Rue – that’s interesting. I wonder how Rue McClanahan got her name? I’ll have to dig and see if there’s anything there. But it’s a sweet nickname for Ruby, another name that I love.

  8. I have an inordinate fondness for nature names, flowers in particular abound in my family tree, from the sedate Rose & Lily to the outrageous Eglantine (which I’m still thinking about using as a middle, somewhere!). Coriander, in my family would be solidly male, and most likely Ander(s) as a nickname.
    I find Cori to be feminine by spelling but Cory masculine, and the sound of either is masculine as well. I used to know a Kore at school (pronounced corey) and I actually prefer that as a whole, over Cori, on a girl. Cory/Corey works on a guy for me, but feels very 80’s.(I’m not the only one who thinks this, am I?) Ander(s) is definitely the way to go, here, I think.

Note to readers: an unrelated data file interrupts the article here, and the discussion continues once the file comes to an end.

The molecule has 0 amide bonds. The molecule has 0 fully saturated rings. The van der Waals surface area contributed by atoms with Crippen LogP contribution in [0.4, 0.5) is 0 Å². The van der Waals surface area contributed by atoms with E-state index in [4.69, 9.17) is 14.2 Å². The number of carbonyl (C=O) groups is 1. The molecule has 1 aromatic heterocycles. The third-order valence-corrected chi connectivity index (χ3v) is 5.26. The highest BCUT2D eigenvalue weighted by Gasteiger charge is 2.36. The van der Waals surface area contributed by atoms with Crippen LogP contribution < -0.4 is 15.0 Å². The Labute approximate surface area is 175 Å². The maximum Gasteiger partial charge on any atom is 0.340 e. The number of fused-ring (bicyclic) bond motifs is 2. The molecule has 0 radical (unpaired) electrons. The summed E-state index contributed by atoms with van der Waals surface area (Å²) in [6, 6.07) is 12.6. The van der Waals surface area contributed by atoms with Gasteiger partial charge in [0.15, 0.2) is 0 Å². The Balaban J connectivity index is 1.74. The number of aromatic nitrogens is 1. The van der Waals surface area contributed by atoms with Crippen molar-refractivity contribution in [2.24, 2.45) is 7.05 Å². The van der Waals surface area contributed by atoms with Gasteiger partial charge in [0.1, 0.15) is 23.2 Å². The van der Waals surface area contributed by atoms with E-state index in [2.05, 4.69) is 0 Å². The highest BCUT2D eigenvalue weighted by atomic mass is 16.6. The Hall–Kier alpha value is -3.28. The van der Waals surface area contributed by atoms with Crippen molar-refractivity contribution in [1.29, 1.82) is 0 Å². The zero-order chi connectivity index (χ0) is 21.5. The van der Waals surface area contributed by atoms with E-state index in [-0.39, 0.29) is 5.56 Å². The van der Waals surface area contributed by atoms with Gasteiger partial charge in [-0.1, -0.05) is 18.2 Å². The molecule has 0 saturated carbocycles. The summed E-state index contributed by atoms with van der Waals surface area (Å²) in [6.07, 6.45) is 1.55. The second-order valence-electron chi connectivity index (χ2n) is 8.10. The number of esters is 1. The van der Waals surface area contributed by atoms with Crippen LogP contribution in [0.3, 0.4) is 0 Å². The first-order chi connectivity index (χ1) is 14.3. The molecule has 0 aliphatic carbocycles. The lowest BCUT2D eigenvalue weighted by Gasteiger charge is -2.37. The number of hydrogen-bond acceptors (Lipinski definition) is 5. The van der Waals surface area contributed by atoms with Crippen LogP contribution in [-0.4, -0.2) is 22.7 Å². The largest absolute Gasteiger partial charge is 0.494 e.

Coriander is not something I’d use, myself but I can easily see him as a dashing brother for Rosemary or her as a sister for Saffron or Rue. Now, Rue, there’s a nasty herb with a lousy meaning but an oh so pretty sound! (Roo. Like I’m seeing considered as a nn for Ruby! ) 😉

  9. By the way, Verity – any chance you can revise the top 100 boy list, too? If you have a spare moment, that is. 😉 Thanks!

  10. I prefer the Greek origin Koriannon – although it’s not something I would actually use. To me Coriander is an herb that I particualrly dislike, striking it right off my list. Add to that my distaste to most nature names (Celeste being the exception to that rule) and Coriander is a total no-go for me. Oh well. Let’s keep trying. 🙂 I love this blog!